The competence center for charitable foundations Sustainable investments: How foundations benefit from ESG criteria

Sustainable investments: How foundations benefit from ESG criteria

New challenges call for more innovative solutions. One of the key ideas is the principle of regeneration. This becomes especially clear in the context of the revitalization of ecosystems. Nature in all its complexity shows us how often change happens in a magical way. Philanthropy plays an important role in such regeneration processes, and foundations can lead the way. 

The world is in a state of upheaval, and that's a good thing. It gives us the opportunity to systematically design new paths that are fundamentally different. But how can we use the time window we have been given?

Many people talk about a fresh start. We discuss far-reaching slogans such as "the new normal," "reset" or "building back better." This raises certain questions. What is normal? Do we want to return to the beginning? Or does better mean even faster, higher, further? One thing is clear: It will require courage in particular to take the next steps.

Sustainability is the word on everyone's lips. But this keyword became a buzzword that has lost some of its meaning, as it is always watered down and so is understood less well in context. Let us not forget that the equivalent German word, "Nachhaltigkeit," originated in forestry in the 17th century and even then referred to the principle of not cutting more wood than could grow back each time. A current reference point for the more recent understanding of sustainability is the famous Brundtland Report from 1987; here, sustainability is defined as development that meets the needs of present generations without denying the same possibilities to future generations. In reality, we continue to consume far more resources globally than the Earth provides us with. The concept of efficient, sustainable behavior has thus often remained a loose, hollow phrase.

Regeneration – from a general and a personal perspective

We have recently noticed that people have started using the word "regeneration." It refers to natural renewal. People are fond of linking it to agriculture, cultures, or a relevant management style. So, we can immediately see that, here too, there is a risk of using an innovative sounding buzzword to dress old ideas up in a new way.

The essence of my own story is about (re-)connecting with nature more. This is the start of an adventure into the world of regenerative (eco-)systems. I learned, for example, that it is not merely a question of planting trees (often in the form of monocultures), but rather of restoring a state of (bio-)diversity. And new questions arise: How do we feed ourselves healthily at the same time as protecting the soil? What types of agriculture work in harmony with nature? What can forests contribute to food production? How do we protect, renaturize, and use landscapes, meadows, marshes, rivers, and seas?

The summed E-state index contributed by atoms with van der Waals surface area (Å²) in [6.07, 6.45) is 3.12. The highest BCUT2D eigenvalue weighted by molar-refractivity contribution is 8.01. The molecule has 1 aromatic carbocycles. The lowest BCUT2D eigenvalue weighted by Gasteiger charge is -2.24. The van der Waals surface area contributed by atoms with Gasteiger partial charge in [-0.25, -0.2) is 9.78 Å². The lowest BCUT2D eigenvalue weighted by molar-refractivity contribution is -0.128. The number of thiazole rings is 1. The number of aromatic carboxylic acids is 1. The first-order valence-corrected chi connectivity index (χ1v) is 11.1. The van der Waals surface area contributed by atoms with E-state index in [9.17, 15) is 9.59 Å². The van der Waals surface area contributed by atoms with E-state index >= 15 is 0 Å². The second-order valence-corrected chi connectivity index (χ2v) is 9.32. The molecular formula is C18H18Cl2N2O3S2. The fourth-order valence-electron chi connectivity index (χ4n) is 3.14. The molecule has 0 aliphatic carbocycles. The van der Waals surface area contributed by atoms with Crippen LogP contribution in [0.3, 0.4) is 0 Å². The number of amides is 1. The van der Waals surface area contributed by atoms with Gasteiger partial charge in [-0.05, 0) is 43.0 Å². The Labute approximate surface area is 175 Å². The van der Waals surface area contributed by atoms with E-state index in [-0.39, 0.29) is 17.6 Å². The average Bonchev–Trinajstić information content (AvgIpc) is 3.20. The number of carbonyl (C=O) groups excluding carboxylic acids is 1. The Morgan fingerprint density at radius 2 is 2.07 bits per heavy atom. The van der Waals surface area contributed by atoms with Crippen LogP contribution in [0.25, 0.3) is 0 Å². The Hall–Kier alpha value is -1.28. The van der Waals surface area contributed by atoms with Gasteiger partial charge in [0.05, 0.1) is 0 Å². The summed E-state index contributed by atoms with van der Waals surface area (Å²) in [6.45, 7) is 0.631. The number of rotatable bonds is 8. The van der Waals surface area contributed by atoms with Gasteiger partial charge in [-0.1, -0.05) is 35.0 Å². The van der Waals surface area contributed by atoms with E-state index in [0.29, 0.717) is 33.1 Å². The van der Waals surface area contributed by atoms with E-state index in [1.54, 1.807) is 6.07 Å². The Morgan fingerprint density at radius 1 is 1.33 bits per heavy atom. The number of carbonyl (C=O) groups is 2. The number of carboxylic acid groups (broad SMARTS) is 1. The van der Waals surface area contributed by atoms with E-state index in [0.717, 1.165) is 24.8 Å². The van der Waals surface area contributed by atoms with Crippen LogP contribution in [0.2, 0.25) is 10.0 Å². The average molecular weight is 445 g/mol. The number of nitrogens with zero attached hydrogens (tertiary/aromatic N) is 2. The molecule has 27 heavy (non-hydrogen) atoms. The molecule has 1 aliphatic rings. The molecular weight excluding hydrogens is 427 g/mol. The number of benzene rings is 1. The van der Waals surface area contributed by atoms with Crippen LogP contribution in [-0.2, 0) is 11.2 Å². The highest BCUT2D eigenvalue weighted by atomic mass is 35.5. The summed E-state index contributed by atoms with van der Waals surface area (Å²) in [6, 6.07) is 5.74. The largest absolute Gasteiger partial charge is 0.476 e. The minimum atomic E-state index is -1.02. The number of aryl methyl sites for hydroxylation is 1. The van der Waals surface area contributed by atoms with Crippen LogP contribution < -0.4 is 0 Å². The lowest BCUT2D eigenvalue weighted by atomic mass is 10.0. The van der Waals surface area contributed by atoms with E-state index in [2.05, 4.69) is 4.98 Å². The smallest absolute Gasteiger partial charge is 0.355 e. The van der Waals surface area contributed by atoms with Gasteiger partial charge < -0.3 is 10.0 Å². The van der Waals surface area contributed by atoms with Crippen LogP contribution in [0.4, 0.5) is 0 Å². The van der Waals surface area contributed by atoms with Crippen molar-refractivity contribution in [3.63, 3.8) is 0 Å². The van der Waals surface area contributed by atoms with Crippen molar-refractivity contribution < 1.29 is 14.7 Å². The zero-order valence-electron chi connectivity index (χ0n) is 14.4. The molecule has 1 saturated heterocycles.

If we integrate this understanding of regenerative agriculture into our behavior and extend it to other areas, it will lead to a far-reaching transformation. But that requires patience, forward thinking, and collaboration.

This brings to mind a quotation by Albert Einstein that we often hear these days: "We cannot solve our problems with the same thinking we used when we created them." So we too should re-calibrate our thinking and tackle things with a more open mindset.

How and where do we find new things?

Nevertheless, it isn't at all easy to focus people's attention on new things. The example of the hamburger illustrates this quite clearly. At the moment, meat burgers are being symbolically replaced by vegan burgers. But wouldn't it be better to find ways of expanding our culinary experience? For example, which local, perennial, edible plants can we reintroduce into our food supplies? We all have the chance to experiment here. This journey of discovery can be fun, as plenty of amateur chefs have documented in recent months.

The role of philanthropy

Philanthropy plays a key role in this phase. As well as a change in our thinking, this transformation urgently needs funding, and that takes time. We can see that things do not develop in a linear manner, and are often difficult to quantify. But it is precisely this evolutionary, long-term approach that harbors the potential for success. Essentially, we are the change, because systems change of their own accord. And here it's important to stress one thing: It can and should be fun. "Dancing with systems" is what the environmental scientist Donella Meadows postulated many years ago. This contributes to the magic of change.

In recent years, we have seen that a coordinated approach by like-minded founders and foundations increases the success of their involvement. At the same time, the potential of functioning cooperation projects seems far from exhausted. This opportunity allows foundations and us as human beings to take a clear position and try out new things. The image of culinary experiences I referred to above is intended to make people want to try new things in other areas too. To be alert, to explore and be bold, to become aware of their responsibility, and to act accordingly. As individuals and institutions, we have the privilege to choose, and the ability to consciously provide an impetus for change. I can be the change in my small universe, which combines to become something bigger. We now have a unique opportunity to achieve this.

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